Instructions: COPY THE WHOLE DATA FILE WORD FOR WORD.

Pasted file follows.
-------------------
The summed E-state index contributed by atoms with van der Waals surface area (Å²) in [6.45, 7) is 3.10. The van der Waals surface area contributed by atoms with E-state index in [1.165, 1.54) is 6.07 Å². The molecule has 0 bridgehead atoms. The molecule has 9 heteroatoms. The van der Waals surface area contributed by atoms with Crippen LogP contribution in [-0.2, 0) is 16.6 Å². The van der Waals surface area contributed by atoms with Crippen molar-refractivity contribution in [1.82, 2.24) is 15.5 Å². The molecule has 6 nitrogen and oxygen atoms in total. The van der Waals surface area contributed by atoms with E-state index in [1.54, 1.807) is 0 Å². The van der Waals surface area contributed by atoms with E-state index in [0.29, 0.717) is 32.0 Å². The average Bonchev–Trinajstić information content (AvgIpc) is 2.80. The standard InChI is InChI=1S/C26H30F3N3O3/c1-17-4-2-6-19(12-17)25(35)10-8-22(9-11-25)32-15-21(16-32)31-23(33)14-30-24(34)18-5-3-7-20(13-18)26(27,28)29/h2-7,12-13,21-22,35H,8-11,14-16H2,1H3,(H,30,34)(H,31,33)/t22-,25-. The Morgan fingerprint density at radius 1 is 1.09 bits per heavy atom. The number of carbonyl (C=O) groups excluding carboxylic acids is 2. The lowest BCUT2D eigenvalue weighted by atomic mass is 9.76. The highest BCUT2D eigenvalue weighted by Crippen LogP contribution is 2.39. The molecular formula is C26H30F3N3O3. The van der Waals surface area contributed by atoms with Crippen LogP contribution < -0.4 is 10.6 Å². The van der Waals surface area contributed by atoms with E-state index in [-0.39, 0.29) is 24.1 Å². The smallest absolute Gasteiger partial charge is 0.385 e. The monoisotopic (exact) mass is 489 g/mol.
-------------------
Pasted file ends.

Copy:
The summed E-state index contributed by atoms with van der Waals surface area (Å²) in [6.45, 7) is 3.10. The van der Waals surface area contributed by atoms with E-state index in [1.165, 1.54) is 6.07 Å². The molecule has 0 bridgehead atoms. The molecule has 9 heteroatoms. The van der Waals surface area contributed by atoms with Crippen LogP contribution in [-0.2, 0) is 16.6 Å². The van der Waals surface area contributed by atoms with Crippen molar-refractivity contribution in [1.82, 2.24) is 15.5 Å². The molecule has 6 nitrogen and oxygen atoms in total. The van der Waals surface area contributed by atoms with E-state index in [1.54, 1.807) is 0 Å². The van der Waals surface area contributed by atoms with E-state index in [0.29, 0.717) is 32.0 Å². The average Bonchev–Trinajstić information content (AvgIpc) is 2.80. The standard InChI is InChI=1S/C26H30F3N3O3/c1-17-4-2-6-19(12-17)25(35)10-8-22(9-11-25)32-15-21(16-32)31-23(33)14-30-24(34)18-5-3-7-20(13-18)26(27,28)29/h2-7,12-13,21-22,35H,8-11,14-16H2,1H3,(H,30,34)(H,31,33)/t22-,25-. The Morgan fingerprint density at radius 1 is 1.09 bits per heavy atom. The number of carbonyl (C=O) groups excluding carboxylic acids is 2. The lowest BCUT2D eigenvalue weighted by atomic mass is 9.76. The highest BCUT2D eigenvalue weighted by Crippen LogP contribution is 2.39. The molecular formula is C26H30F3N3O3. The van der Waals surface area contributed by atoms with Crippen LogP contribution < -0.4 is 10.6 Å². The van der Waals surface area contributed by atoms with E-state index in [-0.39, 0.29) is 24.1 Å². The smallest absolute Gasteiger partial charge is 0.385 e. The monoisotopic (exact) mass is 489 g/mol.